The primary cilium influences interleukin-1β-induced NFκB signalling by regulating IKK activity.
1735 - 1742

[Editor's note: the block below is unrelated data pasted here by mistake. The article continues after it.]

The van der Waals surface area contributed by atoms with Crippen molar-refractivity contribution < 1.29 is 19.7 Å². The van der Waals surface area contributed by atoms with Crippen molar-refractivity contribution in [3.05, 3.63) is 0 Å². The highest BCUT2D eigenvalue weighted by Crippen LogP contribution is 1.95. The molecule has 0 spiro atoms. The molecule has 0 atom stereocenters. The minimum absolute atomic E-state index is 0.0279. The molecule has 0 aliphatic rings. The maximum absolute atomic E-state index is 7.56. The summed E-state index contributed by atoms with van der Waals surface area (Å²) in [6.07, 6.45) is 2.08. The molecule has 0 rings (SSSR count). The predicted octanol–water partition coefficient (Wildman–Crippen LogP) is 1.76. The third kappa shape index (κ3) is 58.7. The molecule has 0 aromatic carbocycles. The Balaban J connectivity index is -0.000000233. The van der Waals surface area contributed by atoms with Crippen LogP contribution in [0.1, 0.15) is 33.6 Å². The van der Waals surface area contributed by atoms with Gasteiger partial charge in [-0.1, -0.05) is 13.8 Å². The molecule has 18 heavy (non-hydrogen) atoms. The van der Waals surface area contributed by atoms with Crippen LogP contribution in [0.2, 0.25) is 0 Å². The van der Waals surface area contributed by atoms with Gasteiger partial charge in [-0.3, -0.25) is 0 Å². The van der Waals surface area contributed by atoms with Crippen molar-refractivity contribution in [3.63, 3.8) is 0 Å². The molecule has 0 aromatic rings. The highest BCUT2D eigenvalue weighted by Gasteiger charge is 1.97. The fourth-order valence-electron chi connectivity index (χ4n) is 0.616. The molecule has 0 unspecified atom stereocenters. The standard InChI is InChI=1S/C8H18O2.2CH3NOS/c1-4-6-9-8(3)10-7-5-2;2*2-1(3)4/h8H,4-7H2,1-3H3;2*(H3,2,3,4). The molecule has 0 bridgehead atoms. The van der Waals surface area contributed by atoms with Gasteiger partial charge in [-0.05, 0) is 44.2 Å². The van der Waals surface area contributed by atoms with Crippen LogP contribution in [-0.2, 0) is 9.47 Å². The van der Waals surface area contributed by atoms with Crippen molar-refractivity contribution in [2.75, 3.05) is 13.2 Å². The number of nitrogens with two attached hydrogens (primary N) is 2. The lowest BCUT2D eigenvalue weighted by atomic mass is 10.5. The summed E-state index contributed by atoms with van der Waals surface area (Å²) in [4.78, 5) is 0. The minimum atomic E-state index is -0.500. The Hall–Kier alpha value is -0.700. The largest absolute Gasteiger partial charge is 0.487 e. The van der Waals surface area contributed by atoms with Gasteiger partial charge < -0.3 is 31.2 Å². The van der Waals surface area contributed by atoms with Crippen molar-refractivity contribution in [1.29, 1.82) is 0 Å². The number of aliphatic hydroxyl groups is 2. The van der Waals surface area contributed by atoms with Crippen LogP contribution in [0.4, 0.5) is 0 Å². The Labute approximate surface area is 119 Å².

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The primary cilium is an organelle acting as a master regulator of cellular signalling. We have previously shown that disruption of primary cilia assembly, through targeting intraflagellar transport, is associated with muted nitric oxide and prostaglandin responses to the inflammatory cytokine interleukin-1β (IL-1β). Here, we show that loss of the primary cilium disrupts specific molecular signalling events in cytosolic NFκB signalling. The induction of cyclooxygenase 2 (COX2) and inducible nitrous oxide synthase (iNOS) protein is abolished. Cells unable to assemble cilia exhibit unaffected activation of IκB kinase (IKK), but delayed and reduced degradation of IκB, due to diminished phosphorylation of inhibitor of kappa B (IκB) by IKK. This results in both delayed and reduced NFκB p65 nuclear translocation and nuclear transcript binding. We also demonstrate that heat shock protein 27 (hsp27), an established regulator of IKK, is localized to the ciliary axoneme and cellular levels are dramatically disrupted with loss of the primary cilium. These results suggest that the primary cilia compartment exerts influence over NFκB signalling. We propose that the cilium is a locality for regulation of the molecular events defining NFκB signalling events, tuning signalling as appropriate.